Co-author: Olivia Fairhurst
There may be at least a few points in your life where you require a large sum of cash relatively quickly. Perhaps you have emergency medical expenses, or want to do a home renovation. Perhaps you want to utilize the equity in your own home as a deposit for an investment property. Whatever the reason, there will be times when borrowing money is inevitable. If you have a reasonable level of equity in your home, you may decide that a line of credit home loan is the best home loan for you – but you’ll need to be sure to stay on top of your finances.
What is a Line of Credit Home Loan?
A line of credit home loan (sometimes called a revolving mortgage) is an approved credit limit secured against the equity in your property. It has a variable (floating) interest rate and you pay interest on any amount you owe. You can draw down (take out money) or make repayments as frequently as you like, and the interest is calculated on a daily basis from the current line of credit. Generally, the line of credit home loan will be set for one to five years on the length of your loan – this may automatically renew at the end of the period, or you may need to request to renew.
How Do You Get a Line of Credit Home Loan?
Essentially, a line of credit home loan functions in a similar way to a credit card. You have a pre-approved credit limit and you can borrow as much of this sum as you want, with interest paid on the outstanding balance. In general, having a good credit history may help you qualify for a lower interest rate.
Let’s say you originally borrowed $300,000 from a bank to buy a home, with a deposit of $50,000 – making the equity in your home $50,000. Ten years later, your debt is down to $170,000 and your property has increased in value to $450,000. This means that all up, you now have around $280,000 equity in your home. Provided you meet the lending criteria of the financial institution, you may then be able to take out a loan against a proportion of the equity you have.
Line of Credit Home Loans: The Pros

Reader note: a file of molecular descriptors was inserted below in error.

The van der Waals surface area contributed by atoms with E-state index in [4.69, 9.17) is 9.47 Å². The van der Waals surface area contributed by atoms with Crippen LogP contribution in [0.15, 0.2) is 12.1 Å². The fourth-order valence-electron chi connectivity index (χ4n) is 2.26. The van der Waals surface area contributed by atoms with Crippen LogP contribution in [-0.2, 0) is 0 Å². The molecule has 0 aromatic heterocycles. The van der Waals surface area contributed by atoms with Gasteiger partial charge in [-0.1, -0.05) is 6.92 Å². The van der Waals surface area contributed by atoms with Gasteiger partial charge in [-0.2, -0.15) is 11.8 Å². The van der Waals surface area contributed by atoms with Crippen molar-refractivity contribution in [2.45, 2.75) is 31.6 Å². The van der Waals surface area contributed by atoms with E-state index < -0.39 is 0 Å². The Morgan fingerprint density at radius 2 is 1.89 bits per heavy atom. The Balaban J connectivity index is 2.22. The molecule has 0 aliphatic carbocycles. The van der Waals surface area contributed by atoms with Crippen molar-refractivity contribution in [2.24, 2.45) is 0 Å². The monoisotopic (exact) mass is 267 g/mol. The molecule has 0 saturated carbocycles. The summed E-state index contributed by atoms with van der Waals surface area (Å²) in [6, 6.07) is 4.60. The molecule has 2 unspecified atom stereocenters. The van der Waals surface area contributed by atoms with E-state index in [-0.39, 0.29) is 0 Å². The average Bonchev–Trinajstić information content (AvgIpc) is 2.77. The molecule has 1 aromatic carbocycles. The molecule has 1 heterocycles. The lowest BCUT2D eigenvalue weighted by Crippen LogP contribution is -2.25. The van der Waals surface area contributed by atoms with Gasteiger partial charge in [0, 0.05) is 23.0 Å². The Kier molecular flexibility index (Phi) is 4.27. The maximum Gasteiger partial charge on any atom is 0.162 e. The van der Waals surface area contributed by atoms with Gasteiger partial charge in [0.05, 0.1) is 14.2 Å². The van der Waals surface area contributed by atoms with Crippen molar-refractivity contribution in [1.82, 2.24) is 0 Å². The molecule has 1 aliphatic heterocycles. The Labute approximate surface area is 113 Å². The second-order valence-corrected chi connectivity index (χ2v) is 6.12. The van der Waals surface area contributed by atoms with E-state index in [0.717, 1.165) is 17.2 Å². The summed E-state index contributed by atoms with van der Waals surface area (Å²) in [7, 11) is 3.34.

- Provided you pay extra lump sum repayments, you could potentially pay off your mortgage faster. This means you will pay less interest on the term of the loan, as the length of the loan term is shortened.
- Should you need extra cash, you can borrow money against the equity in your home.
- Essentially, you pay interest on the amount you still owe. So, if you have spare cash you can put that into the home loan instead of your savings, and therefore pay less interest on your loan.
- A line of credit home loan may be suitable to you if your wage fluctuates, you’re an investor, or you’re wanting to put a substantial amount of money into something – they are commonly taken out for home renovations.
- Although not recommended, you only need to pay interest on your loan.
Line of Credit Home Loans: The Cons
- If you’re not disciplined with the revolving line of credit, this home loan can work against your favour. Constantly borrowing money against your home equity – or choosing not to make repayments – can result in your loan staying stagnant.
- Bank fees, withdrawals, deposits and setting up an automatic payment may apply, as the loan acts as a transaction account.
- Because your home is being used as equity though, it does mean that if your investments go south, or you manage the loan poorly, you could lose your equity and struggle to repay the loan. If things are really dire, you may even lose your house.
Whether a line of credit loan is the best home loan option for you can also depend on what the debt is being put towards and what the other debt option would be. Using a line of credit loan to consolidate credit card debt, for example, could end up being an expensive option if you do not pay off the loan in a timely manner. If you have difficulty managing your finances, it is recommended that you only take out a line of credit home loan if the funds are going towards increasing the value of your home.
You can take a look at the current line of credit home loans available for a property with Canstar’s home loan comparison tool. You can adjust the region and loan amount, as well as compare against other types of home loans.
Discipline is key with Line of Credit Home Loans
In other words, if you’re planning on using a line of credit for personal debt consolidation, discipline is the key! While a line of credit home loan can be a good way to access your equity, if you’re not confident in your ability to manage your finances and stay on top of an additional loan, it may not be the best home loan option for you.